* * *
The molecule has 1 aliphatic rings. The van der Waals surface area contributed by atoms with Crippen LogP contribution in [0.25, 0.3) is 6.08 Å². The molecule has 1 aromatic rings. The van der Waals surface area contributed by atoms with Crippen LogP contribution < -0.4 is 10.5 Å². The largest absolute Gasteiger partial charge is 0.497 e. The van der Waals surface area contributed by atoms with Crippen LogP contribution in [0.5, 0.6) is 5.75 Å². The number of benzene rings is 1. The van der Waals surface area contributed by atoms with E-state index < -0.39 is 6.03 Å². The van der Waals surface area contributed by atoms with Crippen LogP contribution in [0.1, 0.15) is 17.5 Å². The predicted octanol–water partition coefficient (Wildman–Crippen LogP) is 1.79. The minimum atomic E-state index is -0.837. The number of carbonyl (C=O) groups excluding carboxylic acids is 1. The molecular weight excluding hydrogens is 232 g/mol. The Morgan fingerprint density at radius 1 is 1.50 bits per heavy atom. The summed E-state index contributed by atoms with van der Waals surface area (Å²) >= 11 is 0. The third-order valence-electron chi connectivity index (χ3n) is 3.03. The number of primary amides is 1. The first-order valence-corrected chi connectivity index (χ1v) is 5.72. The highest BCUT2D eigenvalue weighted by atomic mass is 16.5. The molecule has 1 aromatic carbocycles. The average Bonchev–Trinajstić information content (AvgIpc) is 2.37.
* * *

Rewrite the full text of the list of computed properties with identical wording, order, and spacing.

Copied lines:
The molecule has 1 aliphatic rings. The van der Waals surface area contributed by atoms with Crippen LogP contribution in [0.25, 0.3) is 6.08 Å². The molecule has 1 aromatic rings. The van der Waals surface area contributed by atoms with Crippen LogP contribution < -0.4 is 10.5 Å². The largest absolute Gasteiger partial charge is 0.497 e. The van der Waals surface area contributed by atoms with Crippen LogP contribution in [0.5, 0.6) is 5.75 Å². The number of benzene rings is 1. The van der Waals surface area contributed by atoms with E-state index < -0.39 is 6.03 Å². The van der Waals surface area contributed by atoms with Crippen LogP contribution in [0.1, 0.15) is 17.5 Å². The predicted octanol–water partition coefficient (Wildman–Crippen LogP) is 1.79. The minimum atomic E-state index is -0.837. The number of carbonyl (C=O) groups excluding carboxylic acids is 1. The molecular weight excluding hydrogens is 232 g/mol. The Morgan fingerprint density at radius 1 is 1.50 bits per heavy atom. The summed E-state index contributed by atoms with van der Waals surface area (Å²) >= 11 is 0. The third-order valence-electron chi connectivity index (χ3n) is 3.03. The number of primary amides is 1. The first-order valence-corrected chi connectivity index (χ1v) is 5.72. The highest BCUT2D eigenvalue weighted by atomic mass is 16.5. The molecule has 1 aromatic carbocycles. The average Bonchev–Trinajstić information content (AvgIpc) is 2.37.